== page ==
Pointing out that nobody has thought about this, Buch said, “We thus have a planned city surrounded by a mass of unplanned settlements, resulting in a situation where a planned city and an unplanned city are in close juxtaposition. Can this be avoided in the 100 new smart cities? Till India achieves a level of equity and equality in income, job opportunities and lifestyles, the smart city will be the magnet, the people will be the iron filings attracted to the magnet and soon the magnet will wear an untidy beard of iron filings.”
Suggesting that smart cities are sought to be built citing movement of people from rural to urban areas, Buch said, this is just not happening in India at the required pace. He said, “Successive censuses have shown that the highest growth is taking place in the middle level towns. If we take the fifty-three metropolitan cities, they contain 19.24 per-cent of the total urban population of India, but as a proportion of the total population, they account for a little more than six per cent. This does not suggest the kind of mass movement from rural areas to urban settlements as has been experienced, for example, in China.”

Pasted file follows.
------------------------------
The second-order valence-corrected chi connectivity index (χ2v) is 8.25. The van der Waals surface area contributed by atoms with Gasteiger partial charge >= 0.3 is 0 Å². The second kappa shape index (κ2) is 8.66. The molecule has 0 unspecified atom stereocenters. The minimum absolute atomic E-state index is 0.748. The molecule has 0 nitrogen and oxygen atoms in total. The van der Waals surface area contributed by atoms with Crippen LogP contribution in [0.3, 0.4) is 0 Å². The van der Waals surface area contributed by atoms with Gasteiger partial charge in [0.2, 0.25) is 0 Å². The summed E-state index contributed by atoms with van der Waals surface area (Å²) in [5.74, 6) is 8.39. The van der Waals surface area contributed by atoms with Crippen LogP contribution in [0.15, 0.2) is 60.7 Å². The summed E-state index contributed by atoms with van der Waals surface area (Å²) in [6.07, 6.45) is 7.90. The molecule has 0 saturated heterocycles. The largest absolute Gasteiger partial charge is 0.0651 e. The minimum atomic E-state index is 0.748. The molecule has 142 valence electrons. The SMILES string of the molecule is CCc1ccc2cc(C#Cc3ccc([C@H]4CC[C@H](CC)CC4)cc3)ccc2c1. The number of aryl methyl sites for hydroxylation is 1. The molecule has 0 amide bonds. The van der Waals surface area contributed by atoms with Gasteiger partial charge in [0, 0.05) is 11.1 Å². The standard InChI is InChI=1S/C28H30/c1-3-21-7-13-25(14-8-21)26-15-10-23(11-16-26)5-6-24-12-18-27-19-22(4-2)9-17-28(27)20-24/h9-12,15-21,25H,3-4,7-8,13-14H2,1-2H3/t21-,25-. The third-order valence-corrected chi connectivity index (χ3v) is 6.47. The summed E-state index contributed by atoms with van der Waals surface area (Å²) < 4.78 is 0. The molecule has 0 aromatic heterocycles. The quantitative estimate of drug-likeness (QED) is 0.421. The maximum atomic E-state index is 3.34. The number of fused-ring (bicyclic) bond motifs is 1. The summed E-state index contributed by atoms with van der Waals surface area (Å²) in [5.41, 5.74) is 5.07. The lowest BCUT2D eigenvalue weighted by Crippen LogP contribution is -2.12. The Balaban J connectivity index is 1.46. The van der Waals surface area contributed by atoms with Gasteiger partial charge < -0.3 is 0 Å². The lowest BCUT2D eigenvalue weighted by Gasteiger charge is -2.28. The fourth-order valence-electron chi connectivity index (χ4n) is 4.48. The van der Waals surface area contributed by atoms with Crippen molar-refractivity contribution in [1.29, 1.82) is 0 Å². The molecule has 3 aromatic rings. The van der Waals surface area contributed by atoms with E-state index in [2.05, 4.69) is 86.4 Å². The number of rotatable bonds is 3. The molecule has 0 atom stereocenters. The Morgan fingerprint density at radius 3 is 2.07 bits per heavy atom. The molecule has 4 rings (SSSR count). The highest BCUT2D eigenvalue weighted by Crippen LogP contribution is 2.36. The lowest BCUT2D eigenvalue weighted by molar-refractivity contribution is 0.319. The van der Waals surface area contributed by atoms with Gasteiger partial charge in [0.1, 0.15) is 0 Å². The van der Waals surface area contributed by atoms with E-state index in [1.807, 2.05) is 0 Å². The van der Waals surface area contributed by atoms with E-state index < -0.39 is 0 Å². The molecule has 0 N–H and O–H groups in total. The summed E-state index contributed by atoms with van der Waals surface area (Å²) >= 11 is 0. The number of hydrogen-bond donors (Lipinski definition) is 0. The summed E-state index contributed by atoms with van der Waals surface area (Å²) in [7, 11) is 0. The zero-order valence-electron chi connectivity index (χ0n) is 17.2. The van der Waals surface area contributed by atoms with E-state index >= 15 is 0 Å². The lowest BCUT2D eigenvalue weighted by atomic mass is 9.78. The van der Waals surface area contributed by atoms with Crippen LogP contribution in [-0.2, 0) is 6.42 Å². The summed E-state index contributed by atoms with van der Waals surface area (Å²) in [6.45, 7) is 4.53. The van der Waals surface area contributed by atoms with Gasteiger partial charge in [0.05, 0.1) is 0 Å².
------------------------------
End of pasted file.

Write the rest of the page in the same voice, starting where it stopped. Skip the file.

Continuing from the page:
Comments

TRENDING

A Hindu alternative to Valentine's Day? 'Shiv-Parvati was first love marriage in Universe'

By Rajiv Shah*   The other day, I was searching on Google a quote on Maha Shivratri which I wanted to send to someone, a confirmed Shiv Bhakt, quite close to me -- with an underlying message to act positively instead of being negative. On top of the search, I chanced upon an article in, imagine!, a Nashik Corporation site which offered me something very unusual. 

'Anti-poor stand': Even British wouldn't reduce Railways' sleeper and general coaches

By Anandi Pandey, Sandeep Pandey*  Probably even the British, who introduced railways in India, would not have done what the Bhartiya Janata Party government is doing. The number of Sleeper and General class coaches in various trains are surreptitiously and ominously disappearing accompanied by a simultaneous increase in Air Conditioned coaches. In the characteristic style of BJP government there was no discussion or debate on this move by the Indian Railways either in the Parliament or outside of it. 

Swami Vivekananda's views on caste and sexuality were 'painfully' regressive

By Bhaskar Sur* Swami Vivekananda now belongs more to the modern Hindu mythology than reality. It makes a daunting job to discover the real human being who knew unemployment, humiliation of losing a teaching job for 'incompetence', longed in vain for the bliss of a happy conjugal life only to suffer the consequent frustration.

Why convert growing badminton popularity into an 'inclusive sports opportunity'